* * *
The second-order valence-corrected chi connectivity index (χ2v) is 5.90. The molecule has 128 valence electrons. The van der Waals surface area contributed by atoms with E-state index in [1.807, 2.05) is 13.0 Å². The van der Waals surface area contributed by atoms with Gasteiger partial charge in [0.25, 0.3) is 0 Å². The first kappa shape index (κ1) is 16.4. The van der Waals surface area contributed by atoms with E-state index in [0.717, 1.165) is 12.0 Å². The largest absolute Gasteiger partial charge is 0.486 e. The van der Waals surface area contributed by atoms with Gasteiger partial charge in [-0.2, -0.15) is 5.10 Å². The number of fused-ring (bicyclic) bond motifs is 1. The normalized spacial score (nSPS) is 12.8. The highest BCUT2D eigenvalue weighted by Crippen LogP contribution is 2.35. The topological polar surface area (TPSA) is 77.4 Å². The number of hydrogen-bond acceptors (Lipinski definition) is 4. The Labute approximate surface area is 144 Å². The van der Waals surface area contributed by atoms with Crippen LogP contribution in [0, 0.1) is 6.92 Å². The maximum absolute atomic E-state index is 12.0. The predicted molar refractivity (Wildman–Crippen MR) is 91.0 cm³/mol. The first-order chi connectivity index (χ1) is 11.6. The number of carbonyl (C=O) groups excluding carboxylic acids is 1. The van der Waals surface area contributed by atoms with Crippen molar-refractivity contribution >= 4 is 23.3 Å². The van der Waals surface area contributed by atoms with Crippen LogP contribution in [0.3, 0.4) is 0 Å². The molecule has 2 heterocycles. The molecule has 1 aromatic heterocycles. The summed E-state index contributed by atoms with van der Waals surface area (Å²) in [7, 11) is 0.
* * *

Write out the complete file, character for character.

The second-order valence-corrected chi connectivity index (χ2v) is 5.90. The molecule has 128 valence electrons. The van der Waals surface area contributed by atoms with E-state index in [1.807, 2.05) is 13.0 Å². The van der Waals surface area contributed by atoms with Gasteiger partial charge in [0.25, 0.3) is 0 Å². The first kappa shape index (κ1) is 16.4. The van der Waals surface area contributed by atoms with E-state index in [0.717, 1.165) is 12.0 Å². The largest absolute Gasteiger partial charge is 0.486 e. The van der Waals surface area contributed by atoms with Gasteiger partial charge in [-0.2, -0.15) is 5.10 Å². The number of fused-ring (bicyclic) bond motifs is 1. The normalized spacial score (nSPS) is 12.8. The highest BCUT2D eigenvalue weighted by Crippen LogP contribution is 2.35. The topological polar surface area (TPSA) is 77.4 Å². The number of hydrogen-bond acceptors (Lipinski definition) is 4. The Labute approximate surface area is 144 Å². The van der Waals surface area contributed by atoms with Crippen LogP contribution in [0, 0.1) is 6.92 Å². The maximum absolute atomic E-state index is 12.0. The predicted molar refractivity (Wildman–Crippen MR) is 91.0 cm³/mol. The first-order chi connectivity index (χ1) is 11.6. The number of carbonyl (C=O) groups excluding carboxylic acids is 1. The van der Waals surface area contributed by atoms with Crippen molar-refractivity contribution >= 4 is 23.3 Å². The van der Waals surface area contributed by atoms with Crippen LogP contribution in [0.3, 0.4) is 0 Å². The molecule has 2 heterocycles. The molecule has 1 aromatic heterocycles. The summed E-state index contributed by atoms with van der Waals surface area (Å²) in [7, 11) is 0.